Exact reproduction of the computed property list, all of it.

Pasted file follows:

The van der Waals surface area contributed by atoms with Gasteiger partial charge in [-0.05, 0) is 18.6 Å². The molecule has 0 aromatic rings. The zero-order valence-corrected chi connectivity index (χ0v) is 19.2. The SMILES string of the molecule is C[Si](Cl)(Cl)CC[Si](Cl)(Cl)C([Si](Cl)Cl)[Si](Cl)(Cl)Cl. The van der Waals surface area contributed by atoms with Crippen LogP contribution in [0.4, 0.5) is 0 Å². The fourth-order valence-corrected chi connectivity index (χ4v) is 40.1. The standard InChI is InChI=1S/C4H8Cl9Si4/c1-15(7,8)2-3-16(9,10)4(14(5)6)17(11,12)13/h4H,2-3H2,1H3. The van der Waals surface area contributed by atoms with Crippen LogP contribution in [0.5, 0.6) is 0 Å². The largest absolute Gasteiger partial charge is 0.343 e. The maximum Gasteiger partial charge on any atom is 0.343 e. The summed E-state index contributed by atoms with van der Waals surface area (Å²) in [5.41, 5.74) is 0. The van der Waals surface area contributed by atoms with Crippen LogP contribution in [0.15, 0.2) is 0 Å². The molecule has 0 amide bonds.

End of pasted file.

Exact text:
The van der Waals surface area contributed by atoms with Gasteiger partial charge in [-0.05, 0) is 18.6 Å². The molecule has 0 aromatic rings. The zero-order valence-corrected chi connectivity index (χ0v) is 19.2. The SMILES string of the molecule is C[Si](Cl)(Cl)CC[Si](Cl)(Cl)C([Si](Cl)Cl)[Si](Cl)(Cl)Cl. The van der Waals surface area contributed by atoms with Crippen LogP contribution in [0.4, 0.5) is 0 Å². The fourth-order valence-corrected chi connectivity index (χ4v) is 40.1. The standard InChI is InChI=1S/C4H8Cl9Si4/c1-15(7,8)2-3-16(9,10)4(14(5)6)17(11,12)13/h4H,2-3H2,1H3. The van der Waals surface area contributed by atoms with Crippen LogP contribution in [0.5, 0.6) is 0 Å². The largest absolute Gasteiger partial charge is 0.343 e. The maximum Gasteiger partial charge on any atom is 0.343 e. The summed E-state index contributed by atoms with van der Waals surface area (Å²) in [5.41, 5.74) is 0. The van der Waals surface area contributed by atoms with Crippen LogP contribution in [0.15, 0.2) is 0 Å². The molecule has 0 amide bonds.